At “Coffee with the Superintendent,” many parents address concerns over recent events in the district


Joshua Pipe ('20)

Dr. Joseph Meloche addresses parents and students.

Many East students and parents were in attendance at Superintendent Dr. Joseph Meloche’s “Coffee with the Superintendent” event Monday night at Cherry Hill West. The subject matter, however, strayed far from Meloche’s Cherry Hill Public Schools 2020 Plan: A Clear Vision for the Future, which was the intended topic for the meeting. Instead, attendees voiced their opinions and concerns about recent events on both the national and district stages, among which were the Parkland shooting that claimed the lives of 17 students and an incident involving an East staff member last Thursday.   

        The meeting began with a comment from Justin Prechodko (‘18), who presented a petition to Meloche requesting “[the staff member] be reinstated immediately.”

        “We want to be heard…[the staff member] was very much a part of my senior year and I feel…betrayed by my school,” said Prechodko.

        While Thursday’s incident was a topic of great importance for most of the attendees, Meloche made it clear that for moral, ethical and legal reasons, he would stay silent on the matter, though Meloche admitted that any teacher suspensions would occur after the teacher had been given their due process and would ultimately be his decision as superintendent. As parents rose to speak, the conversation temporarily moved away from the incident, but would revisit the matter at several points throughout the two-hour discussion.

As the meeting progressed, some attendees stated concerns surrounding East’s handling of the Parkland shooting; some compared the school’s perceived failure to address it to the controversy over Principal Dr. Dennis Perry choosing not to observe a moment of silence for 9/11 this September.

        “Cherry Hill East did not address the school shooting at any level…” said Shiri Sella, a parent. “We are out of step with the rest of the country and the rest of the world.”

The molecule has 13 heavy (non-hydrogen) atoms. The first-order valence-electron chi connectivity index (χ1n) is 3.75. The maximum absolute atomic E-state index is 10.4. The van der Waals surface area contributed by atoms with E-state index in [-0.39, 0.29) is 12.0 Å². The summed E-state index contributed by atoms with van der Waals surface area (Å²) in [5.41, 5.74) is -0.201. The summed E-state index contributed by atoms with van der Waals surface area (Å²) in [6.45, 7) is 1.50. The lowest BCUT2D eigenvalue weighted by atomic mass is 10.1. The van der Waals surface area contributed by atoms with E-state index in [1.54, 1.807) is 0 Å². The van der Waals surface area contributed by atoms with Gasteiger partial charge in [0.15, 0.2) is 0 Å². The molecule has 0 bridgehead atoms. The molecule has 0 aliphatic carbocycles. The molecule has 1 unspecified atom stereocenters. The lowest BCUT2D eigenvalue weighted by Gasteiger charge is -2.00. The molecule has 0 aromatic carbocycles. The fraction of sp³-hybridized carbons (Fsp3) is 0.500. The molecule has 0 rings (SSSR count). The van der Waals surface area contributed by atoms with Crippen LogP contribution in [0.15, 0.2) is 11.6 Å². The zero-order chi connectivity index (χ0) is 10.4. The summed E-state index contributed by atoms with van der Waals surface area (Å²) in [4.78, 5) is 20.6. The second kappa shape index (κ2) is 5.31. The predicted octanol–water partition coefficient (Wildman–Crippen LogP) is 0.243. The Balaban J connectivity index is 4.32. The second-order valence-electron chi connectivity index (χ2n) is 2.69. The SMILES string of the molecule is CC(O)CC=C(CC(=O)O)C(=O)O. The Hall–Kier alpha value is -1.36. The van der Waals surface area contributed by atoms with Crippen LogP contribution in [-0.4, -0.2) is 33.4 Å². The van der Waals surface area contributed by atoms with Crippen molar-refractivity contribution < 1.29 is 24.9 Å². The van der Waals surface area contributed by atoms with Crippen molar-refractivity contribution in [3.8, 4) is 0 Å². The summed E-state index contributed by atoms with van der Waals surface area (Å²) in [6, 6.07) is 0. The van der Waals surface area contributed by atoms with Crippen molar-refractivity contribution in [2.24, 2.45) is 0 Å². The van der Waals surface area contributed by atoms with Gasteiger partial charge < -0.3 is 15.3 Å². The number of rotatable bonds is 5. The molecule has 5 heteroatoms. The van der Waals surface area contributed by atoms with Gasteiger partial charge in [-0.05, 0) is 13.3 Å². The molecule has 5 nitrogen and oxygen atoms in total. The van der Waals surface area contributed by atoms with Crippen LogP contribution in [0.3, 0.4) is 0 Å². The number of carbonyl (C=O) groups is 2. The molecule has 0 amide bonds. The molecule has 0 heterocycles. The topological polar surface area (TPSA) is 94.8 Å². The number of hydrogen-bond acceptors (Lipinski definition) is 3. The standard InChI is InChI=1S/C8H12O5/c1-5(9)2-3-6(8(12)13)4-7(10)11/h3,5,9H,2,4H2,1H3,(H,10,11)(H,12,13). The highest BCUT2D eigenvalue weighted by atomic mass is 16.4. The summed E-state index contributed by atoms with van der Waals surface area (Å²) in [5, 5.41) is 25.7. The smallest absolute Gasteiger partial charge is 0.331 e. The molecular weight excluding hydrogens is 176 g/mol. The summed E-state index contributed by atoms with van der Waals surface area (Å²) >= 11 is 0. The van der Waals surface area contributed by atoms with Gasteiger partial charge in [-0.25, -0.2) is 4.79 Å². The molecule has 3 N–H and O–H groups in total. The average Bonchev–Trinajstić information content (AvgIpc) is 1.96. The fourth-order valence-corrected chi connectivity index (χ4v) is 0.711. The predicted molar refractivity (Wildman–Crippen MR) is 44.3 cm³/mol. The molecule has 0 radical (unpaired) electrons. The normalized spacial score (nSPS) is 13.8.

Attendees then voiced their opinions toward Perry’s handling of the protest Monday morning, with some students saying they did not feel that their voices were heard or that their protests were respected by the administration and parents decrying threats to take away the privileges such as Senior Prom and the senior trip.

        “[The students] shouldn’t have their first amendment rights stomped on,” said one attendee.

        Meloche stated that Perry will provide additional clarification tomorrow as to his announcement this morning.

        The meeting then turned its attention to the district’s security measures. Many attendees voiced concerns about anyone being able to walk into Cherry Hill’s 19 schools without ID, and sometimes, without a valid reason. The question of police officers in schools was also raised, as well as the possibility of installing metal detectors at entrances to schools. Increasing the number of security cameras, like an ip camera, were also suggested by a few attendees, many stating that there are only one or two cameras in each school. Many parents, in bringing up these points, expressed fear for their children’s well-being.

        “I want my daughter to walk out of school [alive]” said one attendee.

        These concerns were echoed by some of the students who came out to the meeting including Jessica Gurst (‘20) who said, “I’m scared for my safety.”

        Matt Merowitz (’19) stressed the immediacy of the issue, “all the long term planning and stuff is great, but we need a solution…right now.”

        Meloche, however, did not indicate a position one way or the other on most of the security measures, save for his stating that he believed metal detectors were not necessary.

        “We have not seemed to determine that there’s a need for metal detectors,” said Meloche.

        One attendee, Cherry Hill West’s PTA President Jackie Caputo, did speak praisingly about the district’s security,

        “There is no way to stop it all…they are doing the best that they can,” said Caputo.

        Discussion circulated around these points for the better part of the meeting before Assemblywoman for the Sixth Legislative District and Chairwoman of the New Jersey Assembly Committee for Education Pamela Lampitt (D) spoke briefly about gun violence and mental health.

        “If we don’t embrace mental health issues, then…we’re not really talking about the issue,” said Lampit.

        Meloche wrapped the meeting up at 9 p.m., two hours after its commencement. The Cherry Hill Board of Education will meet on Tuesday for its action meeting at 7 p.m., where many students and parents plan to voice similar concerns.